News PH Symposium Press Statement

The first-ever successful Malta Public Health Symposium

Trends in Health System Privatization was the theme of the opening key note session of the first National Public Health Symposium organised jointly by the Malta Association of Public Health Medicine and the Departments of Public Health and Health Services Management of the University of Malta.

The symposium was held on Friday 20 October at Mater Dei Hospital and attracted over 120 participants. The symposium was addressed by the Deputy Prime Minister and Minister for Health, Chris Fearne, Pro-Rector Prof Joseph Cacciottolo and Dr Kenneth Grech, President of the Malta Association of Public Health Medicine. Dr Natasha Azzopardi-Muscat, Senior Lecturer within the Health Services Management Department was responsible for the organisation of the symposium.

chris-fearne-public-health-symposium
Deputy Prime Minister – Hon. Chris Fearne in the Opening Session – Photo by Jeremy Bonello Boissevain

Dr Ewout van Ginneken, from the Berlin hub of the European Observatory on Health Systems and Policies and who has published widely on health systems known for their private sector orientation, emphasised that hospitals and health insurances could function well irrespective of public or private ownership so long as a transparent and accountable governance structure is in place.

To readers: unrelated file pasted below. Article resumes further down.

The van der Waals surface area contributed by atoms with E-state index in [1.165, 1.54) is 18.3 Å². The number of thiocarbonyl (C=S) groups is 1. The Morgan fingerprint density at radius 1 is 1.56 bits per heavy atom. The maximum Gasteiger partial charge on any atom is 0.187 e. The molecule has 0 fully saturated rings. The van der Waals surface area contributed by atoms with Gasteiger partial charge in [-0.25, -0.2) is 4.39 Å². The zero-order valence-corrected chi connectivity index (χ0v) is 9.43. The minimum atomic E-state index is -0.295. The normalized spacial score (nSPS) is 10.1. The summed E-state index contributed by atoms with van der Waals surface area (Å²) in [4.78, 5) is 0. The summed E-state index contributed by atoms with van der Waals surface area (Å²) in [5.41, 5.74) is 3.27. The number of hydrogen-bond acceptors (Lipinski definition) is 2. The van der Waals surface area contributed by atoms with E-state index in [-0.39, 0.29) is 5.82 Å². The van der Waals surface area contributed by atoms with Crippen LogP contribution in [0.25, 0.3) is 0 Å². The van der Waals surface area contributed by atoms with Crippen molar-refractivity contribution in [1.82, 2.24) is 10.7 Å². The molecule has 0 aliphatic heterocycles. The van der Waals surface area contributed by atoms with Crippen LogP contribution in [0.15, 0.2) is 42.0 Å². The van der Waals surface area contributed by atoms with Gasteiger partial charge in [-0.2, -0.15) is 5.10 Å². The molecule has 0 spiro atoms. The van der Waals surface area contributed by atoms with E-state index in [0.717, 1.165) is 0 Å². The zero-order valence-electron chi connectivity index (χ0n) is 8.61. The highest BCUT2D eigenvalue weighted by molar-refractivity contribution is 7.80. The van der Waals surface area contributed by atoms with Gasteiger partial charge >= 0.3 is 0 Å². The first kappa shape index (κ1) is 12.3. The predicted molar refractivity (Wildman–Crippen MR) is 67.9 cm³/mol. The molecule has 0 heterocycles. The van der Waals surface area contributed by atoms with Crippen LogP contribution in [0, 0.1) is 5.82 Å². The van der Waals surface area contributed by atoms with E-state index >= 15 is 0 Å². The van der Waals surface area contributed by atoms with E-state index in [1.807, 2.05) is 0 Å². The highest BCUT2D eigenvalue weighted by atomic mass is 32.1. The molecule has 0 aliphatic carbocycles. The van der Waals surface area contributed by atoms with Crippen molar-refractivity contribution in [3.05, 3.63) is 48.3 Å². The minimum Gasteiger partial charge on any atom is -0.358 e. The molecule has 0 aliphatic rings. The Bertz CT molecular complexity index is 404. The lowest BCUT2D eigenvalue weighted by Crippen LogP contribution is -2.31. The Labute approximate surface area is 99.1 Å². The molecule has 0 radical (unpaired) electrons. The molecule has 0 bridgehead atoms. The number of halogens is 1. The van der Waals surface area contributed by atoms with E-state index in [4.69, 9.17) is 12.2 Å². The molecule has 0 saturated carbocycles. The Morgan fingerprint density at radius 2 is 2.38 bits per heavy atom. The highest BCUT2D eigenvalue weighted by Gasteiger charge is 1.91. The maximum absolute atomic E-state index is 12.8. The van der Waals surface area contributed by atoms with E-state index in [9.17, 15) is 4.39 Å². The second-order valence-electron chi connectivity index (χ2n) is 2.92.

The symposium also discussed the impact of Brexit on the British NHS which is reportedly likely to be significant and wide-ranging with the performance of the economy and loss of health care workers posing the biggest risk.

Findings from more than 30 scientific papers produced by local public health practitioners and researchers were presented and discussed.

Minister Fearne expressed his satisfaction with the results that Malta was achieving in international reputable exercises ranking health system performance, for example, notably the recent publication placing Malta in the 8th place worldwide in the implementation of health-related sustainable development goals. He appealed to public
health doctors to engage politically to continue to improve health and well-being. He also appealed for prevention to be given the priority it merits.

Prof Cacciottolo highlighted the importance of public health in bringing together scientific evidence to foster health and wellbeing for all groups in society, particularly the most vulnerable and to work assiduously to assemble and communicate the evidence on the negative effects of poverty on health and well-being.

Dr Kenneth Grech, President of the Malta Association of Public Health Medicine called for public health practitioners to continue to play an important role and make their presence felt in the senior decision making processes and positions within the health sector.

Abstracts will be available at maphm.org/symposium

The event was supported by Sanofi and Event Planner Ltd.

Original Press Release available here

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